Washington State Investment Board, Olympia, has determined that data and technology are so important to managing its $134.4 billion in commingled retirement assets that it has budgeted $7 million over the next two years to their use.
The funding "is helping us evolve and develop our data warehousing, performance measurement and risk analytics capability," said Chris Phillips, institutional relations and public affairs director for the board, which had $171.5 billion in total assets as of March 31. "This work is used as an intelligence bank for our investment teams, so if they need data on slicing and dicing different exposures or risk factors, they can rely on the data warehouse and this team to help with their research."
Mr. Phillips said data warehouse development is overseen by the board's risk management-asset allocation team and investment data team, "two groups that are now combined into one unit" to bring together their knowledge of investment needs and data technology.
The combined team emphasizes the integrity of the data it receives — "what's noise, what's not, how does the source of the data fit into the platform we're using for analysis, is there distortion created by bringing it in?" Mr. Phillips said. "They spend a lot of time working through these issues."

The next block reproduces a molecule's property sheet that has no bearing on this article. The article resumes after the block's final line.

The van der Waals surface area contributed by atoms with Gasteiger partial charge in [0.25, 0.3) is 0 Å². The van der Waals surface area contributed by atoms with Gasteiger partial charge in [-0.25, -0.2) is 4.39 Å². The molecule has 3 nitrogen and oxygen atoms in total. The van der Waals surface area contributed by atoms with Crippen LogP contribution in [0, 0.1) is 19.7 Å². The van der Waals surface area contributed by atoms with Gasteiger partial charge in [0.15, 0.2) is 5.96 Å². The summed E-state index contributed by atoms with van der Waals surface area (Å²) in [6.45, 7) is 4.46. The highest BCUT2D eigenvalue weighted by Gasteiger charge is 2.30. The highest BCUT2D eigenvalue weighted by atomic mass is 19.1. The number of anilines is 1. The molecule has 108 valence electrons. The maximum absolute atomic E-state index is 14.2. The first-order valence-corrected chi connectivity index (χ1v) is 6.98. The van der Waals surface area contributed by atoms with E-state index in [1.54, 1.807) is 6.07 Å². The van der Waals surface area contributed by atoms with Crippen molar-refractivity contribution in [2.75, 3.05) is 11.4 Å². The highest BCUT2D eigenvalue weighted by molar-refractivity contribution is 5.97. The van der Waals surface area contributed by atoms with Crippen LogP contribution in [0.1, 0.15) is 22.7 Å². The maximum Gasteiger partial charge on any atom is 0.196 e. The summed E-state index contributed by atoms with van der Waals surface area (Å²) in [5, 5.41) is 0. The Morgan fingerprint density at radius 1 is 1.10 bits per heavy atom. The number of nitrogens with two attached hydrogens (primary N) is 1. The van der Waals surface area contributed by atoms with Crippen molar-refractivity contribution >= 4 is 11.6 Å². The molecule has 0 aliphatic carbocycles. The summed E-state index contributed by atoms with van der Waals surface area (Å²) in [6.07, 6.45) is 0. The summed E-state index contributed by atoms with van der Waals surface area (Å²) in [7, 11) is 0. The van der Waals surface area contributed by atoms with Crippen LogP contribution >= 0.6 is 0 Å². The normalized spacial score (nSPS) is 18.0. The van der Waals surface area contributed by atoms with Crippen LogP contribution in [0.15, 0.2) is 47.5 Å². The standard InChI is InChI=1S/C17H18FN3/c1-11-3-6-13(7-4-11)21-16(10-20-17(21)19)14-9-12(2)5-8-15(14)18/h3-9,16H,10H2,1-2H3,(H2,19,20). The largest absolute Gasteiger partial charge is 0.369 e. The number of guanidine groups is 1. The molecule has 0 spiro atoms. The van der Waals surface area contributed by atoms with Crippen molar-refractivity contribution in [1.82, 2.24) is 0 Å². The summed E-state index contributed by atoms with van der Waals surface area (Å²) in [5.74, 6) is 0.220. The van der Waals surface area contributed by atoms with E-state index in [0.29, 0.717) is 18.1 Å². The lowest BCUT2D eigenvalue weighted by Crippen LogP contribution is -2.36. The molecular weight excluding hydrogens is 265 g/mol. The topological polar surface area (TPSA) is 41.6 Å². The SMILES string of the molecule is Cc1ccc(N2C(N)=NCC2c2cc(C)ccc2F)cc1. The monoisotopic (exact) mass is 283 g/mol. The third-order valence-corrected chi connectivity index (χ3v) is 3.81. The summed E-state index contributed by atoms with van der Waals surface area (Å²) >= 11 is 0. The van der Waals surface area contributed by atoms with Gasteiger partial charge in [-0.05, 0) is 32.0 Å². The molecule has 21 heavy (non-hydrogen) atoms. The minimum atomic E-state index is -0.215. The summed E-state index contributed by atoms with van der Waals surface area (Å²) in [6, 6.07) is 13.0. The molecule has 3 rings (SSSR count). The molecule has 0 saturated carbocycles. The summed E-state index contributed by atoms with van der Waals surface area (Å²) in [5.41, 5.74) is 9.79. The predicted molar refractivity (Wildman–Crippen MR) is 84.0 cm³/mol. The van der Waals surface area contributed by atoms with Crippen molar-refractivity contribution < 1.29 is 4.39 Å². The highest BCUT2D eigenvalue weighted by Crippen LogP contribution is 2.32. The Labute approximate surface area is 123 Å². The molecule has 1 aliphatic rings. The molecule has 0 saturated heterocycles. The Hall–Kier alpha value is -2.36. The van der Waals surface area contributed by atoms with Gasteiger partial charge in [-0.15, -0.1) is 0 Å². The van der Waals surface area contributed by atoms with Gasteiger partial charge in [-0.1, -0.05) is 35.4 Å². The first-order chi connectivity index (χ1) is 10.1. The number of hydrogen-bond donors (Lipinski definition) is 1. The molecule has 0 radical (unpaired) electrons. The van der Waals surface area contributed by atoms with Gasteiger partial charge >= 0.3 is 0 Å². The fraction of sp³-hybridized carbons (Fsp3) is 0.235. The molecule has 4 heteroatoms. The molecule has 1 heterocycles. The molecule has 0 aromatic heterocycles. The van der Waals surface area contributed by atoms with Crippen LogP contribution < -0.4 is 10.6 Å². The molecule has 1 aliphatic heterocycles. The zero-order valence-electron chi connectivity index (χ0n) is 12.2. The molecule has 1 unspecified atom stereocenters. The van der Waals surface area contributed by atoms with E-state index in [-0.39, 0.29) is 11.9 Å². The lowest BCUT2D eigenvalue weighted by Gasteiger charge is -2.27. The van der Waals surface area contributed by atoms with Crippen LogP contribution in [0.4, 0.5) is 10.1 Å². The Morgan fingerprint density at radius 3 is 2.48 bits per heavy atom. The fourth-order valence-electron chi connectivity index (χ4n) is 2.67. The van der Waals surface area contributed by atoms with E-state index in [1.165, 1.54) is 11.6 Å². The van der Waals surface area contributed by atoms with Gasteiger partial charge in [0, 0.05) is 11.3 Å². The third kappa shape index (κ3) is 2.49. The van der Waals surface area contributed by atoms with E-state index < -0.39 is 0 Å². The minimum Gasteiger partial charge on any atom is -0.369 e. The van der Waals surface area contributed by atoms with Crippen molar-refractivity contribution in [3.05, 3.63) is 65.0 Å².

Eighteen percent of the board's commingled retirement assets are run internally in fixed income. The rest of its investment portfolio — 32.8% in public equity, 24.6% in private equity, 16.8% in real estate, 5.6% in tangible assets including infrastructure, and 2.2% in cash and other assets — is run by external managers. Mr. Phillips said those managers are overseen by internal, independent asset-class teams.
A big reason for investing in data warehousing is "to see what the level of risk at the total portfolio might be," Mr. Phillips said. "The risk at the asset-class level is well known, but when all of that rolls up to a total portfolio side of what we're dealing with, there's a real need for risk analysis at that level. For example, in one asset class, the currency-level risk could be nil, but it could be at a different level in another asset class."
WSIB also has "a high exposure in private equity and real estate, so there's a lot of customization," he said. "You can't go buy an off-the-shelf data or research product to do what we do, so we have built out our own data warehouse."
Among the combined team's oversight responsibilities are return attribution, investment risk assessment "and all kinds of portfolio modeling in support of asset allocation," Mr. Phillips said. "What they're trying to get at is, are there hidden or more subtle risks that are coming with the exposures that we're creating, and how should we manage those risks? That's their charge," he said.